Diabetes research findings provide insights for policymakers



  • HAAD outcomes research presented at IDF’s WDC; findings contribute to understanding of diabetes burden in the Emirate
  • Threefold increase in cost for diabetes patients with complications over diabetic patients without complication; prevalence of diabetes in Abu Dhabi second highest globally

The Health Authority of Abu Dhabi (HAAD) today announced the results from its initial research collaboration with Lilly, launched one year ago. The research focused on understanding the burden and costs of diabetes and cardiovascular disease in the Emirate of Abu Dhabi, with specific analyses on complications, treatment patterns, patient outcomes and projected risk. The resulting data is being shared with regional and global experts in the treatment of diabetes at the International Diabetes Federation’s World Diabetes Congress (WDC) currently taking place in Dubai (December 4 – 8, 2011).

Dr Oliver Harrison – Director of Public Health and Policy at HAAD, explained the importance of the research and its outcomes. “Diabetes is a growing global epidemic and cost burden. The Emirate of Abu Dhabi ranks second highest in the world in terms of diabetes prevalence, and that is among a young population. In our aim to understand the cost burden of diabetes and its complications in Abu Dhabi, the research has revealed a number of findings which will help us to shape public health policy. For example, we found a threefold increase in annual treatment costs for patients with complications relating to diabetes as compared to diabetes patients without complications. This data suggests that programs, procedures or medical solutions that can help prevent or delay complications in diabetic patients might not only be cost-effective, but more importantly could help to increase patients’ quality of life, and potentially reduce the number of diabetes related deaths in the Emirate”.

The research, which combined the expertise of HAAD in population-based data collection and screening programs with Lilly’s data analysis and interpretations capabilities, also provided insights into the treatment of cardiovascular disease, particularly among diabetes patients. In one study comparing the experience of patients in Abu Dhabi with those suffering from similar medical problems in the United States, data indicated a need for more aggressive treatment with anti-hypertensive medication to help regulate blood pressure in diabetes patients, a finding which supports international guidelines.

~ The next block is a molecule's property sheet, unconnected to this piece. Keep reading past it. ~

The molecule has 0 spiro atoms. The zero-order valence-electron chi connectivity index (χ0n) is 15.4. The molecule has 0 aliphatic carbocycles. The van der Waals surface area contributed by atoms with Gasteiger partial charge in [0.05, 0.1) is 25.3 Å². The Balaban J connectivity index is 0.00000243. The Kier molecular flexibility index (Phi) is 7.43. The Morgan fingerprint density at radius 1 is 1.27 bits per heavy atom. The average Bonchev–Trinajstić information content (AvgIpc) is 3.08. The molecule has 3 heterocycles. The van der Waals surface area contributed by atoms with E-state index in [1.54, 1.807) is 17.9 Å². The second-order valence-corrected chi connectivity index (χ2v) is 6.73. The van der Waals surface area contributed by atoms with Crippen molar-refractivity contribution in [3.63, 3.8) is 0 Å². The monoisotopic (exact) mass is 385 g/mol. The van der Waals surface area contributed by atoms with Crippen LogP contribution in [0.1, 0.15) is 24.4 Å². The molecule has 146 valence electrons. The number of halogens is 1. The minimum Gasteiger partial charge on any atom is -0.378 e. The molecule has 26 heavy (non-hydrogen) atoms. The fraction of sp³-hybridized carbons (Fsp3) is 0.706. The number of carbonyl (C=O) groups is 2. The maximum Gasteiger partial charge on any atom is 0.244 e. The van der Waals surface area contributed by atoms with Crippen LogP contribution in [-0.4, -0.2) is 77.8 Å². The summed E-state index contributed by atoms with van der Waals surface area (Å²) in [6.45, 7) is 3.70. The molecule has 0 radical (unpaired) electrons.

A separate study, titled A potential cardiometabolic time-bomb? also examined cardio vascular disease (CVD) and increased risk among Emirati nationals in Abu Dhabi. The findings raised a red flag for the Emirate’s future healthcare needs, noting an excessive potential burden on women which is set to increase as Abu Dhabi’s population ages. The study’s authors noted that these initial findings warrant paying specific attention to women and future CVD risk.
“Public health program planning should be guided by evidence generated from a careful analysis of good data. That data can be used to identify key patients that may be at increased risk of adverse health outcomes and allow HAAD to design interventions and management programs to appropriately address those needs,” explained Steven Babineaux- senior research scientist – global health outcomes division at Lilly. “We are proud to have collaborated with the considerable talent at HAAD on the five studies presented at the World Diabetes Congress, and look forward to future research to inform data-driven policy decisions.”

Joachim Becker – senior advisor – Lilly Diabetes strategy for Emerging Markets – explained the objective of Lilly’s collaboration with health authorities, “Lilly aims to develop meaningful and tailored collaborations, with projects based on identified partner’s needs, and solutions drawn from the strengths of all partnered organizations, with the common objective of controlling the progression of diabetes. With every project, Lilly wants to support the creation of self-sustaining, best practice models that encourage replication beyond project geographic borders.”


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